Postgraduate Course: Contemporary War: Understanding Change and Continuity (PGSP11288)
|School||School of Social and Political Science
||College||College of Humanities and Social Science
||Availability||Available to all students
|Credit level (Normal year taken)||SCQF Level 11 (Postgraduate)
|Home subject area||Postgrad (School of Social and Political Studies)
||Other subject area||None
||Taught in Gaelic?||No
|Course description||The course provides students with the theoretical and conceptual foundation to understand change and continuity in contemporary conflict, and acts as a platform to think about the place and role of war in the modern security environment. Exploring the ongoing debates regarding the changing nature and character of war, the course balances analysis of these debates with comprehension of how these translate to the practical use of military force in the modern world. The course critically engages with contemporary debates and requires students to assess and explore this discourse in relation to traditional approaches to strategic and security studies. It begins by introducing students to the conceptual problems attached to the identification of war as a social phenomenon. Using this as a basis for debate, the course then explores the utility of the military instrument (particular its relationship to the state), the role of technology (the Revolution in Military Affairs debate), the ideas the new war thesis, the place of the 'great strategic thinkers', asymmetric warfare and terrorism, as well as examining debate surrounding the concept of victory and defeat in modern war.
Entry Requirements (not applicable to Visiting Students)
||Other requirements|| None
|Additional Costs|| None
Information for Visiting Students
|Displayed in Visiting Students Prospectus?||No
Course Delivery Information
|Delivery period: 2013/14 Semester 1, Available to all students (SV1)
||Learn enabled: Yes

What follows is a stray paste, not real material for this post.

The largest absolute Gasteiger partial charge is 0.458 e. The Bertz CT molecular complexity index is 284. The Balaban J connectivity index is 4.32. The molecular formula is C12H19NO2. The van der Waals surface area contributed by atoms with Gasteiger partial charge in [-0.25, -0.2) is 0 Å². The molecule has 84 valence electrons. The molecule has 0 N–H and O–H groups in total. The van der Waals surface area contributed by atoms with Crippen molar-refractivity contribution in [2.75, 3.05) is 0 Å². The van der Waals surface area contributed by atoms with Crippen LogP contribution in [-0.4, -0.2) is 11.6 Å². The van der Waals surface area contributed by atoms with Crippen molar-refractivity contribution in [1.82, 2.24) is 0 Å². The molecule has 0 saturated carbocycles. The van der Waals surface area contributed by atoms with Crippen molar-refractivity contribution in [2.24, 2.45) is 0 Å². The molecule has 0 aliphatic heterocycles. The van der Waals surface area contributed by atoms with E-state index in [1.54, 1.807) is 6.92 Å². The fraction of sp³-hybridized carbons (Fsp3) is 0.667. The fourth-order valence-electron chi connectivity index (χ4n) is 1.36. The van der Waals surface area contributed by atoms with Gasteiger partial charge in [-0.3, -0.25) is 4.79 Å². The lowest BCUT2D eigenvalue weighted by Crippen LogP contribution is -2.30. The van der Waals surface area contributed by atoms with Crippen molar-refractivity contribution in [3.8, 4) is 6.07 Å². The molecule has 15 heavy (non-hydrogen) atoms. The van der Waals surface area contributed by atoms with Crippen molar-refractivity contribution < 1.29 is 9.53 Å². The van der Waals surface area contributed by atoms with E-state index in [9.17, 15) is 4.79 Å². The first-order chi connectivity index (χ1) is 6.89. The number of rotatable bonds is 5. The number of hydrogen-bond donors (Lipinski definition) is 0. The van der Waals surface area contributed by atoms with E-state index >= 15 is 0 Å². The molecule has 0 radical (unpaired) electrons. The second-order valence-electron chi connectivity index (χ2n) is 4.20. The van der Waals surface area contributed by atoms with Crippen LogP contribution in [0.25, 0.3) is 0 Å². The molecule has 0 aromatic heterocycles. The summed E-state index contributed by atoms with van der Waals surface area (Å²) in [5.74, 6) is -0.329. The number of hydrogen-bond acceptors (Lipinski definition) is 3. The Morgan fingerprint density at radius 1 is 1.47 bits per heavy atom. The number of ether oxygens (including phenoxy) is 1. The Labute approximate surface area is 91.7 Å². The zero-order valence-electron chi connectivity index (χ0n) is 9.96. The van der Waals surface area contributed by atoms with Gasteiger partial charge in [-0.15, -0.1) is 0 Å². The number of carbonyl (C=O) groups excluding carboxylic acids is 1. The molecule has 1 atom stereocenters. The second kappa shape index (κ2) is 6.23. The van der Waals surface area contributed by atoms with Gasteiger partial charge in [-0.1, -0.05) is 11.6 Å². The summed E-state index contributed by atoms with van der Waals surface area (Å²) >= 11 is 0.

|Course Start Date
|Breakdown of Learning and Teaching activities (Further Info)
Seminar/Tutorial Hours 20,
Programme Level Learning and Teaching Hours 4,
Directed Learning and Independent Learning Hours
|Breakdown of Assessment Methods (Further Info)
|No Exam Information
Summary of Intended Learning Outcomes
|Students should gain:
1. Balanced and comprehensive appreciation of the complex character of modern strategic/security studies, with particular emphasis on the core strands of the changing character of war debate in the Post-Cold War era.
2. A theoretical foundation with which to understand change and continuity in war.
3. Detailed insight into the theoretical, historical, and contemporary meaning of war and strategy.
4. Appreciation of the sources of political/social/technological change and their impact on war.
|All students will write two essays of approximately 2500 words (100% final mark), present their work in class, and be the primary respondent to one paper. Those presenting are expected to lead seminar discussion of their chosen topic. Students are required to debate and critically assess ideas and must be prepared to participate during discussions in seminars|
||1. What is War? Definitional Problems
The initial lecture introduces students to the micro-foundations of the subject by exploring the very idea of war itself. What is war? Can and How do we define war? Does the modern era require us to examine our definition of war? The lecture and seminar explores key approaches from strategic studies and international law - from Thucydides to the present.
2. The Military Instrument - From Napoleon to the Cold War
With particular reference to the role of the state in war, the lecture explores the use of war as an instrument of policy, providing students with the conceptual and historical foundation to understand state behaviour and war. It provides the analytical touchstone for students as they assess the impact of change over the following weeks.
3. Great War Thinkers: Thucydides, Sun Tzu, Jomini, and Clausewitz
Building on the preceding week, the lecture and seminar assess the influence of the Great strategic thinkers. What is their contribution to our understanding of conflict? Do these theorists share common ground? What is their role when analysing war today?
4. The Revolution in Military Affairs - 1990 - present
Although technological change has always influenced war, it has been claimed that technological innovation represented by the American RMA has (or is) transforming the nature and character of conflict. Introducing students to the concept of the RMA, the lecture and seminar explore the latest American RMA over the last twenty years: it examines the changing use of technology, from precision guided weapons, to the new robotics revolution. Critically examining the strengths and weaknesses of the RMA, the lecture and seminar will also highlight and assess the intentional aspect of the RMA - to stay ahead of would be peer competitors.